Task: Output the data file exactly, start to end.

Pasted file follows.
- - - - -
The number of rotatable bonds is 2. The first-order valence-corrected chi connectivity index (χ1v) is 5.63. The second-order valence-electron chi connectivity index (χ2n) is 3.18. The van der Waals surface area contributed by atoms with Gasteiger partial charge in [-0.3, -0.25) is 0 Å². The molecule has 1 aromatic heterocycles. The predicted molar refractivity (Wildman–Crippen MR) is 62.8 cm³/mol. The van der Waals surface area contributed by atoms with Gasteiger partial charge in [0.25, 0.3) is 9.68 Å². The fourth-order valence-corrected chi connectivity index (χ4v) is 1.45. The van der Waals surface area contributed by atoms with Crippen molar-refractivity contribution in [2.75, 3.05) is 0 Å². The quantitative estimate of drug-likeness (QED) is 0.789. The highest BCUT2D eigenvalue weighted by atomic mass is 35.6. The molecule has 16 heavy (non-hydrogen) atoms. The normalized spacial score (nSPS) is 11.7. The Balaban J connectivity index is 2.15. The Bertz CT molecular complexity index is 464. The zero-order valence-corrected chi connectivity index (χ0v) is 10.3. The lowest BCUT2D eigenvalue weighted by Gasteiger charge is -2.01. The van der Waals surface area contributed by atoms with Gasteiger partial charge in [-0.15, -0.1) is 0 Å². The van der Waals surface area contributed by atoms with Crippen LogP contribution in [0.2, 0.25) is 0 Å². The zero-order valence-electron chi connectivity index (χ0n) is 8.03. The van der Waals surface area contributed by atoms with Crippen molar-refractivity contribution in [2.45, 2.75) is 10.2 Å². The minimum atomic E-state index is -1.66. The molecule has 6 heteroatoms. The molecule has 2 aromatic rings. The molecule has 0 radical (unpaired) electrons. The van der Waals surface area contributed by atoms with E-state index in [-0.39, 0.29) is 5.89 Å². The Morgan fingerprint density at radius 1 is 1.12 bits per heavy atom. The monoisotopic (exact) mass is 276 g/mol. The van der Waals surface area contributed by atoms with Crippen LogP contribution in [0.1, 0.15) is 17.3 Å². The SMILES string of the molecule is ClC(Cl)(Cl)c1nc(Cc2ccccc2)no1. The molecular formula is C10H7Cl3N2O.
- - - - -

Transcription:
The number of rotatable bonds is 2. The first-order valence-corrected chi connectivity index (χ1v) is 5.63. The second-order valence-electron chi connectivity index (χ2n) is 3.18. The van der Waals surface area contributed by atoms with Gasteiger partial charge in [-0.3, -0.25) is 0 Å². The molecule has 1 aromatic heterocycles. The predicted molar refractivity (Wildman–Crippen MR) is 62.8 cm³/mol. The van der Waals surface area contributed by atoms with Gasteiger partial charge in [0.25, 0.3) is 9.68 Å². The fourth-order valence-corrected chi connectivity index (χ4v) is 1.45. The van der Waals surface area contributed by atoms with Crippen molar-refractivity contribution in [2.75, 3.05) is 0 Å². The quantitative estimate of drug-likeness (QED) is 0.789. The highest BCUT2D eigenvalue weighted by atomic mass is 35.6. The molecule has 16 heavy (non-hydrogen) atoms. The normalized spacial score (nSPS) is 11.7. The Balaban J connectivity index is 2.15. The Bertz CT molecular complexity index is 464. The zero-order valence-corrected chi connectivity index (χ0v) is 10.3. The lowest BCUT2D eigenvalue weighted by Gasteiger charge is -2.01. The van der Waals surface area contributed by atoms with Gasteiger partial charge in [-0.15, -0.1) is 0 Å². The van der Waals surface area contributed by atoms with Crippen LogP contribution in [0.2, 0.25) is 0 Å². The zero-order valence-electron chi connectivity index (χ0n) is 8.03. The van der Waals surface area contributed by atoms with Crippen molar-refractivity contribution in [2.45, 2.75) is 10.2 Å². The minimum atomic E-state index is -1.66. The molecule has 6 heteroatoms. The molecule has 2 aromatic rings. The molecule has 0 radical (unpaired) electrons. The van der Waals surface area contributed by atoms with E-state index in [-0.39, 0.29) is 5.89 Å². The Morgan fingerprint density at radius 1 is 1.12 bits per heavy atom. The monoisotopic (exact) mass is 276 g/mol. The van der Waals surface area contributed by atoms with Crippen LogP contribution in [0.1, 0.15) is 17.3 Å². The SMILES string of the molecule is ClC(Cl)(Cl)c1nc(Cc2ccccc2)no1. The molecular formula is C10H7Cl3N2O.